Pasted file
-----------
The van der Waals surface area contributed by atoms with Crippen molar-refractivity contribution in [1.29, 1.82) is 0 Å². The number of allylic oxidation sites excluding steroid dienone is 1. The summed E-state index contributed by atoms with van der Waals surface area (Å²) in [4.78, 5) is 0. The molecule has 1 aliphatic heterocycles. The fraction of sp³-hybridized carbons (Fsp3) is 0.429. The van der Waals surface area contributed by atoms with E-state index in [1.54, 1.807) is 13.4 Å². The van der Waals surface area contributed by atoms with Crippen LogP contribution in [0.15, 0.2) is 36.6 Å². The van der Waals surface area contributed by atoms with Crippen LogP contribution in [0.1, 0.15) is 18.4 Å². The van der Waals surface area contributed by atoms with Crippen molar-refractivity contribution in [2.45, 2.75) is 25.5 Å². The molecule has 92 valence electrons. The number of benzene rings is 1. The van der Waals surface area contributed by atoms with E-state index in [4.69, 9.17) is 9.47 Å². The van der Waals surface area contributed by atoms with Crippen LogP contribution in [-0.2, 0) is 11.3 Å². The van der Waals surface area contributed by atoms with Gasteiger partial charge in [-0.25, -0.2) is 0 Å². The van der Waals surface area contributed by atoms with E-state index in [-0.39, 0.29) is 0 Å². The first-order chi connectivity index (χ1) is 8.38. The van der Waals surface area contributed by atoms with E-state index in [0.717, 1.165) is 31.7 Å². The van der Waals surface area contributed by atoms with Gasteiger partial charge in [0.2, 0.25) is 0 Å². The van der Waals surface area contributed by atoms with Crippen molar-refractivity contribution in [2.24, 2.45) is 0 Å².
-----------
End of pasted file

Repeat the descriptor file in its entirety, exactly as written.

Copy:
The van der Waals surface area contributed by atoms with Crippen molar-refractivity contribution in [1.29, 1.82) is 0 Å². The number of allylic oxidation sites excluding steroid dienone is 1. The summed E-state index contributed by atoms with van der Waals surface area (Å²) in [4.78, 5) is 0. The molecule has 1 aliphatic heterocycles. The fraction of sp³-hybridized carbons (Fsp3) is 0.429. The van der Waals surface area contributed by atoms with E-state index in [1.54, 1.807) is 13.4 Å². The van der Waals surface area contributed by atoms with Crippen LogP contribution in [0.15, 0.2) is 36.6 Å². The van der Waals surface area contributed by atoms with Crippen LogP contribution in [0.1, 0.15) is 18.4 Å². The van der Waals surface area contributed by atoms with Crippen molar-refractivity contribution in [2.45, 2.75) is 25.5 Å². The molecule has 92 valence electrons. The number of benzene rings is 1. The van der Waals surface area contributed by atoms with E-state index in [4.69, 9.17) is 9.47 Å². The van der Waals surface area contributed by atoms with Crippen LogP contribution in [-0.2, 0) is 11.3 Å². The van der Waals surface area contributed by atoms with Gasteiger partial charge in [-0.25, -0.2) is 0 Å². The van der Waals surface area contributed by atoms with E-state index in [-0.39, 0.29) is 0 Å². The first-order chi connectivity index (χ1) is 8.38. The van der Waals surface area contributed by atoms with E-state index in [0.717, 1.165) is 31.7 Å². The van der Waals surface area contributed by atoms with Gasteiger partial charge in [0.2, 0.25) is 0 Å². The van der Waals surface area contributed by atoms with Crippen molar-refractivity contribution in [2.24, 2.45) is 0 Å².